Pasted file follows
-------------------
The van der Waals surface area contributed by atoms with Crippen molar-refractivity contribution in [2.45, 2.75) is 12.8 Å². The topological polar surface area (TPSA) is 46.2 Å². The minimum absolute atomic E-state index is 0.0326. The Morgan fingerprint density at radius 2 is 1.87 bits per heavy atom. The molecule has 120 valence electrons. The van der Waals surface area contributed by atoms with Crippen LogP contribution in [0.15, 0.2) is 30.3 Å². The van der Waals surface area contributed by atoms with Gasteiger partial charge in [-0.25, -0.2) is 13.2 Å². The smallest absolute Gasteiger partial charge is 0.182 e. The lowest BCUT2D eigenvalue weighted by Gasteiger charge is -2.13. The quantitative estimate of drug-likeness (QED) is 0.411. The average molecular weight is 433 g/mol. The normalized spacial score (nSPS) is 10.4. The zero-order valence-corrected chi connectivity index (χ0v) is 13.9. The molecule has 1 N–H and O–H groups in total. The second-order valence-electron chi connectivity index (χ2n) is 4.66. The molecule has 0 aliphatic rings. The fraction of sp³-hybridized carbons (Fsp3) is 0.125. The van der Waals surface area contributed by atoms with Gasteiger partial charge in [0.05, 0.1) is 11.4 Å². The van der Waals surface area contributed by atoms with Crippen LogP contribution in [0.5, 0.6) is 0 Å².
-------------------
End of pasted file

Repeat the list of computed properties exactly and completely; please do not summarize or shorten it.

The van der Waals surface area contributed by atoms with Crippen molar-refractivity contribution in [2.45, 2.75) is 12.8 Å². The topological polar surface area (TPSA) is 46.2 Å². The minimum absolute atomic E-state index is 0.0326. The Morgan fingerprint density at radius 2 is 1.87 bits per heavy atom. The molecule has 120 valence electrons. The van der Waals surface area contributed by atoms with Crippen LogP contribution in [0.15, 0.2) is 30.3 Å². The van der Waals surface area contributed by atoms with Gasteiger partial charge in [-0.25, -0.2) is 13.2 Å². The smallest absolute Gasteiger partial charge is 0.182 e. The lowest BCUT2D eigenvalue weighted by Gasteiger charge is -2.13. The quantitative estimate of drug-likeness (QED) is 0.411. The average molecular weight is 433 g/mol. The normalized spacial score (nSPS) is 10.4. The zero-order valence-corrected chi connectivity index (χ0v) is 13.9. The molecule has 1 N–H and O–H groups in total. The second-order valence-electron chi connectivity index (χ2n) is 4.66. The molecule has 0 aliphatic rings. The fraction of sp³-hybridized carbons (Fsp3) is 0.125. The van der Waals surface area contributed by atoms with Gasteiger partial charge in [0.05, 0.1) is 11.4 Å². The van der Waals surface area contributed by atoms with Crippen LogP contribution in [0.5, 0.6) is 0 Å².